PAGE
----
Charles Morris (1784-1856) was born in Woodstock, Connecticut, and entered the US Navy as a midshipman at age 15. He served aboard the USS Congress and Constitution and was one of 70 volunteers, including Thomas Macdonough, who accompanied Stephen Decatur in his daring and successful raid to destroy the captured USS Philadelphia at Tripoli in 1804. He was promoted to lieutenant in the USS President in 1807, and in 1812 was first lieutenant of the USS Constitution under Captain Isaac Hull. It was Morris’s idea for the ship’s boats to tow the Constitution when she was being overtaken by a British squadron in light winds. Wounded during the Constitution’s victory over HMS Guerriere, Morris was promoted to captain in 1813. Commanding the USS Adams, he captured 10 British merchant vessels off the Irish coast and then retired into Penobscot Bay, Maine, to repair his ship. A British squadron approached in September 1814, so Morris took the Adams upriver and placed her cannons on shore. When an overwhelming British force attacked, Morris burned his ship and led his crew overland to safety. After the war he commanded various squadrons and served on the Board of Naval Commissioners and in other posts until his death.


Matthew Calbraith Perry (1794-1858), the younger brother of Oliver Hazard Perry, was born at Newport, Rhode Island, and entered the navy as a midshipman at age 15. He served under his brother in the USS Revenge, 1809-10. In 1812, while under Commodore John Rodgers aboard the USS President, he was wounded when a gun exploded when engaging HMS Belvidera during the first action of the war. Promoted to lieutenant, Perry joined the USS United States in the Thames River in November 1813. With Captain Decatur, he transferred to the USS President at New York in April 1814. Perry is best known for his long postwar career commanding in the Mediterranean, patrolling against slavers, developing the US Naval Academy curriculum, serving in the Mexican War, promoting the development of naval steamships, and finally commanding the expedition that negotiated the first US treaty with Japan in 1854.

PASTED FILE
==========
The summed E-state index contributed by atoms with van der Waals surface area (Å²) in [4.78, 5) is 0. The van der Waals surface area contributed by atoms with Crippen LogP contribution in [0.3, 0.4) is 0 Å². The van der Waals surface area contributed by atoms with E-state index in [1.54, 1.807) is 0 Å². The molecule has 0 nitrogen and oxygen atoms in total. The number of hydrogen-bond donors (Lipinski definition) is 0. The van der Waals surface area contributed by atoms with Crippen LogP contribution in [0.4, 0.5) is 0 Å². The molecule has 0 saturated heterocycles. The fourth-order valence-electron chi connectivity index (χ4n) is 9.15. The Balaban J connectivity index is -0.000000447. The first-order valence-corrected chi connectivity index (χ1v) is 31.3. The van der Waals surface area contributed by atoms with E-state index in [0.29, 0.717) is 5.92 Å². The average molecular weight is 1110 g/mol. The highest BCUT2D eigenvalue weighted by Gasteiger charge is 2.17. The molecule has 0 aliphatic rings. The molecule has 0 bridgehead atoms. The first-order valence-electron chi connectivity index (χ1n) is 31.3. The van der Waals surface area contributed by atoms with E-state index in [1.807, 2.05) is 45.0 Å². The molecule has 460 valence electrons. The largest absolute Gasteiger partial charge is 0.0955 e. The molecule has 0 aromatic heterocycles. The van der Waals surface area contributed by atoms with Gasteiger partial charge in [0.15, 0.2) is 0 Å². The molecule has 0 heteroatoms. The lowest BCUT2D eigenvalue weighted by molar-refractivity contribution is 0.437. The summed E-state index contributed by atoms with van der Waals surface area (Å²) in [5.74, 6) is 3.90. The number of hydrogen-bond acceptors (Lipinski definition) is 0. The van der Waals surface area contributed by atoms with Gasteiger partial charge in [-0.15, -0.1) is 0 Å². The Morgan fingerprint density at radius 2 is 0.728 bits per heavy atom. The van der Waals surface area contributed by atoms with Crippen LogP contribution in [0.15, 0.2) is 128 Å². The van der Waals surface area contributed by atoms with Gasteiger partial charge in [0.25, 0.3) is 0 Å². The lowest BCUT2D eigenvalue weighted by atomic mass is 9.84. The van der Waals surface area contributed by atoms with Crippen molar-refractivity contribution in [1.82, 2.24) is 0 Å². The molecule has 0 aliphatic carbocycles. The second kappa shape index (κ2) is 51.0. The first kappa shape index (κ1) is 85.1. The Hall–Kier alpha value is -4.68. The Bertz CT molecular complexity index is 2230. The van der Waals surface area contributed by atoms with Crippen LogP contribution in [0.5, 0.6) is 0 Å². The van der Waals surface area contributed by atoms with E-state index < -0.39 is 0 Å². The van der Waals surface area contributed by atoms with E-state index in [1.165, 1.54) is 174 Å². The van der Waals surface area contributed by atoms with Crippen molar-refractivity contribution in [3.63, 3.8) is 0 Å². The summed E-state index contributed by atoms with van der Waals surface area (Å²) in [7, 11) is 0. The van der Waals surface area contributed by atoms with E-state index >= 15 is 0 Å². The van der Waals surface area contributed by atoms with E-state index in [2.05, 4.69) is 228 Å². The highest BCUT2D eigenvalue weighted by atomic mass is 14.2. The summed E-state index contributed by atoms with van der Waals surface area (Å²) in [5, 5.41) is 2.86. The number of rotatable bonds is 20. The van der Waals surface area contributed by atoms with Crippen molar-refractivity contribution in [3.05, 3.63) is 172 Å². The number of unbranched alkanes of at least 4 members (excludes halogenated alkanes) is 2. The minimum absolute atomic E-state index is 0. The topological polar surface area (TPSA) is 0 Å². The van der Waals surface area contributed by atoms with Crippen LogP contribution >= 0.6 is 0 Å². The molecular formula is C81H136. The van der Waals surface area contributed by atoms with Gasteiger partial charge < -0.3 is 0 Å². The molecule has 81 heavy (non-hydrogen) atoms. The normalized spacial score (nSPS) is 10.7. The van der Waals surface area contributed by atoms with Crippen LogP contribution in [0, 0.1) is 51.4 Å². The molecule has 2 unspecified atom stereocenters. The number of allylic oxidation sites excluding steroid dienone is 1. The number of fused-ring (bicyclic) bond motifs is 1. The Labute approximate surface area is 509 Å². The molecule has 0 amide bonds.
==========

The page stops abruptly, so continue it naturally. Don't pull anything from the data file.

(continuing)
Oliver Hazard Perry

Oliver Hazard Perry (1785-1819) was born at South Kingston, Rhode Island, and went to sea at age 14 as a US Navy midshipman on his father’s ship. He served during the Quasi-War with France and the war with Tripoli, where he was promoted to lieutenant. In 1807 he supervised navy gunboat construction in Rhode Island. In 1809 he took command of the US Navy schooner Revenge, cruising the Atlantic Coast, and in 1810 recaptured an American merchant vessel in Spanish Florida. While doing survey work in January 1811, the Revenge was wrecked off Watch Hill, Rhode Island. A court martial cleared Perry of responsibility. After a leave of absence Perry commanded the gunboat squadron at Newport when the war began. Finally assigned to the Great Lakes under Captain Isaac Chauncey, he took command at Presque Isle, Pennsylvania, in March 1813. With a squadron of seven vessels, he headed up Lake Erie in August 1813. At Put-In Bay, Ohio, he attacked the British squadron. When his flagship Lawrence was disabled, he was rowed half a mile to the Niagara (carrying the “Don’t Give Up the Ship” flag that commemorated Captain Lawrence of the USS Chesapeake) and took command. Within 15 minutes the British vessels surrendered and Perry could report, “We have met the enemy and they are ours….” Perry received a gold medal from Congress and was reassigned to the East Coast at his request. Given command of the new USS Java, Perry assisted in the defense of Baltimore in September 1814 and finally got to sea in 1815 for a Mediterranean cruise. In 1819 Perry commanded a squadron sent to the Orinoco River to negotiate with the new government of Venezuela. There he contracted yellow fever and died. His younger brother was Matthew Calbraith Perry.